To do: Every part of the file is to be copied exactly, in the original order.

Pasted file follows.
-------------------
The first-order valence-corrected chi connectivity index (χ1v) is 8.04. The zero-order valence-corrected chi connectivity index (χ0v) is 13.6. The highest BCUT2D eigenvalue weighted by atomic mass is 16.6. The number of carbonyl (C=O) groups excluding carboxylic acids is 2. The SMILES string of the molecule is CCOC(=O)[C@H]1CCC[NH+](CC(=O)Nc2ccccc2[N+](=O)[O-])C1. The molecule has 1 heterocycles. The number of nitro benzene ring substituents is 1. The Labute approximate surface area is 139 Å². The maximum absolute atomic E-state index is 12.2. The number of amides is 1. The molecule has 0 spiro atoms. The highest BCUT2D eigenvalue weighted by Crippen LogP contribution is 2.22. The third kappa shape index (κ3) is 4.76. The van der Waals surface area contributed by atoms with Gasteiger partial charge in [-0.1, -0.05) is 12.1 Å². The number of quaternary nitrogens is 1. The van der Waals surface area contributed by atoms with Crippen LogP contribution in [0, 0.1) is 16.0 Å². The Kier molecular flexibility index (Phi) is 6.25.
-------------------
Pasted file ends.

The first-order valence-corrected chi connectivity index (χ1v) is 8.04. The zero-order valence-corrected chi connectivity index (χ0v) is 13.6. The highest BCUT2D eigenvalue weighted by atomic mass is 16.6. The number of carbonyl (C=O) groups excluding carboxylic acids is 2. The SMILES string of the molecule is CCOC(=O)[C@H]1CCC[NH+](CC(=O)Nc2ccccc2[N+](=O)[O-])C1. The molecule has 1 heterocycles. The number of nitro benzene ring substituents is 1. The Labute approximate surface area is 139 Å². The maximum absolute atomic E-state index is 12.2. The number of amides is 1. The molecule has 0 spiro atoms. The highest BCUT2D eigenvalue weighted by Crippen LogP contribution is 2.22. The third kappa shape index (κ3) is 4.76. The van der Waals surface area contributed by atoms with Gasteiger partial charge in [-0.1, -0.05) is 12.1 Å². The number of quaternary nitrogens is 1. The van der Waals surface area contributed by atoms with Crippen LogP contribution in [0, 0.1) is 16.0 Å². The Kier molecular flexibility index (Phi) is 6.25.